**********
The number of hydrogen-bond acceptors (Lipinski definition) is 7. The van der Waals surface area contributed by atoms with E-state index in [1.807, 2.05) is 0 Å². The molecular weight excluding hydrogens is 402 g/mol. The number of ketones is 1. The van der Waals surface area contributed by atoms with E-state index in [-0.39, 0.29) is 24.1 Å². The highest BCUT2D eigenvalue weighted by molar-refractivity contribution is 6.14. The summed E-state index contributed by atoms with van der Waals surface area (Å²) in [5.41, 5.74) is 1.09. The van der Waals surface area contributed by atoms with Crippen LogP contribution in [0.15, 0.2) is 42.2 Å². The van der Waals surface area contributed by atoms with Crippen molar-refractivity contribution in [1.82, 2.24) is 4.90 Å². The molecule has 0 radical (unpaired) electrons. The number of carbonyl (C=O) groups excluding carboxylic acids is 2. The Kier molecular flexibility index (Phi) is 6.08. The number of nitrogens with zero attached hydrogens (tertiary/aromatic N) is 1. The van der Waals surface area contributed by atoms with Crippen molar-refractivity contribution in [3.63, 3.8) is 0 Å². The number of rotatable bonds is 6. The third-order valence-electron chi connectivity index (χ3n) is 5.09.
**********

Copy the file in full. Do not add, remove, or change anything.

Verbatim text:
The number of hydrogen-bond acceptors (Lipinski definition) is 7. The van der Waals surface area contributed by atoms with E-state index in [1.807, 2.05) is 0 Å². The molecular weight excluding hydrogens is 402 g/mol. The number of ketones is 1. The van der Waals surface area contributed by atoms with E-state index in [-0.39, 0.29) is 24.1 Å². The highest BCUT2D eigenvalue weighted by molar-refractivity contribution is 6.14. The summed E-state index contributed by atoms with van der Waals surface area (Å²) in [5.41, 5.74) is 1.09. The van der Waals surface area contributed by atoms with Crippen LogP contribution in [0.15, 0.2) is 42.2 Å². The van der Waals surface area contributed by atoms with Crippen molar-refractivity contribution in [1.82, 2.24) is 4.90 Å². The molecule has 0 radical (unpaired) electrons. The number of carbonyl (C=O) groups excluding carboxylic acids is 2. The Kier molecular flexibility index (Phi) is 6.08. The number of nitrogens with zero attached hydrogens (tertiary/aromatic N) is 1. The van der Waals surface area contributed by atoms with Crippen molar-refractivity contribution in [3.63, 3.8) is 0 Å². The number of rotatable bonds is 6. The third-order valence-electron chi connectivity index (χ3n) is 5.09.